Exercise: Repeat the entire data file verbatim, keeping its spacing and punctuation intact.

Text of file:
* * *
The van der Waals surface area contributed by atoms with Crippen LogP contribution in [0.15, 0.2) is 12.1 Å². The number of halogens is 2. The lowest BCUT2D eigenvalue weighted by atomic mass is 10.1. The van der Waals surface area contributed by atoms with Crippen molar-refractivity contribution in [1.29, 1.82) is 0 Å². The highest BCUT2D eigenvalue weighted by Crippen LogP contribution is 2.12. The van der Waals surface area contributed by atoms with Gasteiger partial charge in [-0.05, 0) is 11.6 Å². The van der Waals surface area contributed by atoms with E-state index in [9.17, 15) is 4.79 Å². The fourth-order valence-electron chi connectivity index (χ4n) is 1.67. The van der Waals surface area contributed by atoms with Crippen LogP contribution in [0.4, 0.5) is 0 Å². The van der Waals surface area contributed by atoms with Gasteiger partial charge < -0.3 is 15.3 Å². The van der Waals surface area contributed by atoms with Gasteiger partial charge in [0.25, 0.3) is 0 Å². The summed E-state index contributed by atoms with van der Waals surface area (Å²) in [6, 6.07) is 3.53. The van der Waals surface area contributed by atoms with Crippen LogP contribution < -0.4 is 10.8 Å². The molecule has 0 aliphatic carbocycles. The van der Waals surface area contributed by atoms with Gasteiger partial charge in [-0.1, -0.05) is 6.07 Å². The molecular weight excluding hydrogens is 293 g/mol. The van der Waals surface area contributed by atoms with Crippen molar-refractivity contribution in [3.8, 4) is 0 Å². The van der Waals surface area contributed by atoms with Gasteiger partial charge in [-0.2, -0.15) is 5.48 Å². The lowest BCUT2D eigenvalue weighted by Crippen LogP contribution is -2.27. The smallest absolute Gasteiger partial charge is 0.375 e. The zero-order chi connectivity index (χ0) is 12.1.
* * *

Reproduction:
The van der Waals surface area contributed by atoms with Crippen LogP contribution in [0.15, 0.2) is 12.1 Å². The number of halogens is 2. The lowest BCUT2D eigenvalue weighted by atomic mass is 10.1. The van der Waals surface area contributed by atoms with Crippen molar-refractivity contribution in [1.29, 1.82) is 0 Å². The highest BCUT2D eigenvalue weighted by Crippen LogP contribution is 2.12. The van der Waals surface area contributed by atoms with Gasteiger partial charge in [-0.05, 0) is 11.6 Å². The van der Waals surface area contributed by atoms with E-state index in [9.17, 15) is 4.79 Å². The fourth-order valence-electron chi connectivity index (χ4n) is 1.67. The van der Waals surface area contributed by atoms with Crippen LogP contribution in [0.4, 0.5) is 0 Å². The van der Waals surface area contributed by atoms with Gasteiger partial charge < -0.3 is 15.3 Å². The van der Waals surface area contributed by atoms with Gasteiger partial charge in [0.25, 0.3) is 0 Å². The summed E-state index contributed by atoms with van der Waals surface area (Å²) in [6, 6.07) is 3.53. The van der Waals surface area contributed by atoms with Crippen LogP contribution < -0.4 is 10.8 Å². The molecule has 0 aliphatic carbocycles. The van der Waals surface area contributed by atoms with Gasteiger partial charge in [-0.1, -0.05) is 6.07 Å². The molecular weight excluding hydrogens is 293 g/mol. The van der Waals surface area contributed by atoms with Crippen molar-refractivity contribution in [3.8, 4) is 0 Å². The van der Waals surface area contributed by atoms with Gasteiger partial charge in [-0.2, -0.15) is 5.48 Å². The lowest BCUT2D eigenvalue weighted by Crippen LogP contribution is -2.27. The smallest absolute Gasteiger partial charge is 0.375 e. The zero-order chi connectivity index (χ0) is 12.1.